The undersigned jointly and severally agree with the Bank that the death of one or more of the undersigned shall not affect the right of the survivors or any one of them, or of the sole survivor, to withdraw all of the said moneys and interest from the Bank and to give a valid or effectual discharge or receipt therefor.

The undersigned jointly and severally agree with the Bank to Pay to the Bank forthwith upon demand any overdraft, indebtedness or liability in its favour in connection with or arising out of the operation of the said account.

Unless otherwise expressly directed in writing, the Bank is hereby authorized by the undersigned and each of them to deposit to the credit of the said account all moneys and the proceeds of all cheques, promissory notes, bills of exchange, securities, coupons and orders for the payment of money received by the Bank payable to or for credit or account of any one or more of the undersigned.

The signed document was witnessed by the Bank’s officials. Ms Rena Clarke, bank representative, gave evidence at the trial. She produced contemporaneous manuscripts made at the time of the opening of the account as follows:

“ New A/c opened with Ms Mable Philips who is presently residing at the St Martin home at Crochu St Andrew’s.

Ms Philipps indicated to me that she would like Ms Clara to pay for her funeral expenses and also take care of her bills that may arise from time to time.

Ms Philips also made it clear to us that she is getting old and that she wants to put everything in place for when she dies. “

A declaration of source of funds for the account number 11123778 with a transaction total of $60,000.00 reads:

Funds transferred from acc. No 11073088 in the name of Mable Phillips into new account in the name of Mable Phillips & or Corrine Clara to enable payments of bills etc.” “

The remarks column of the form provides:

“Ms. Phillips is 87 yrs old and is a resident of the St. Martin’s Home Crochu,.She indicated that funds she would like Clara to take care of her funeral arrangements. ie on her visit.

A further note provides:

“Ms Mable Phillip came to the bank with Ms Clara to open a new account to handle what she said to be unforeseen expenses (eg Health) and also that she was responsible for her funeral expenses when she pass away. She currently has no other relative to take care of her in Grenada and has given that responsibility to Ms Clara.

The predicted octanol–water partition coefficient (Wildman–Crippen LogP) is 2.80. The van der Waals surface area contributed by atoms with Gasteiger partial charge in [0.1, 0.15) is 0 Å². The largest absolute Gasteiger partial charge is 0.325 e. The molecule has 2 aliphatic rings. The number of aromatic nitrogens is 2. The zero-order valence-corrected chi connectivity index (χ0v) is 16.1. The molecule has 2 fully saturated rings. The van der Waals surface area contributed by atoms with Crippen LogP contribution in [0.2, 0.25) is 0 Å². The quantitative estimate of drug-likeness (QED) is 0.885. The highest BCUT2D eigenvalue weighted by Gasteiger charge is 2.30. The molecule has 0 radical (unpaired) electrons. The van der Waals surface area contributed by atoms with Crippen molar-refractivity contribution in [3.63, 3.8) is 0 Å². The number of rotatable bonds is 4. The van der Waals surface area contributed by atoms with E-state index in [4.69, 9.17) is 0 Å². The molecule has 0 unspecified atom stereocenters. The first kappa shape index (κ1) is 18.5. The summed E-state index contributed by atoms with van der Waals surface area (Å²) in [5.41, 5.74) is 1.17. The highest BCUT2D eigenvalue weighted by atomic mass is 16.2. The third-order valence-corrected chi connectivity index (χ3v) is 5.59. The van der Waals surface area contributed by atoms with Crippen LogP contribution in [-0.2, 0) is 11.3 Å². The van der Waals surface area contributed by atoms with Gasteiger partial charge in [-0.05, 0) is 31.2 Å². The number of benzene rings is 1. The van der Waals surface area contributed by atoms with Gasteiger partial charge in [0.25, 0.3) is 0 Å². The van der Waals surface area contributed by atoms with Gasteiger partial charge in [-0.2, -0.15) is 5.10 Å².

Ms. Celia Edwards Q.C. contends that the opening document constitutes the full terms of the agreement between the parties and the court cannot look to any other evidence to determine the nature of the account.

Ms.Hannibal, posits that the Privy Council decision in Whitlock v Moree can easily be distinguished from the case at bar. Counsel states that the sole question the Board had to determine was whether upon the death of account holder, who provided all the money on the account, formed part of the deceased estate by resulting trust.

Counsel contends that the issue in the case at bar does not concern right of survivorship. It is an action brought during Mable’s lifetime seeking an account of funds taken from the account that were not put to her use.

I think there is much force in Ms Hannibal’s assertions. The Board’s decision in Whitlock v Moree and the authorities cited in that judgment all dealt with the beneficial interest on joint co-ownership under the survivorship principle under joint tenancy.

The Board concluded that the signed document where parties to a joint account have declared their interests is determinative of the beneficial interest, pending any subsequent variation of them by agreement or otherwise.

The Board also said that the opening document can be challenged if a case of mistake or non est factum is being deployed, or on the basis of fraud, duress, undue influence, misrepresentation and the like, or if it is sought to be rectified.

The Board decision was clearly dealing with beneficial interest upon the death of the account when it said at paragraph 33, “If the dispute is about beneficial survivorship, one of the original account holders will have died, and be unable to give direct evidence of intention. If the presumption of a resulting trust would otherwise leave the money beneficially part of the estate of the first to die, evidence of intention by the survivor will always be self-serving”.

Click here to read Part II.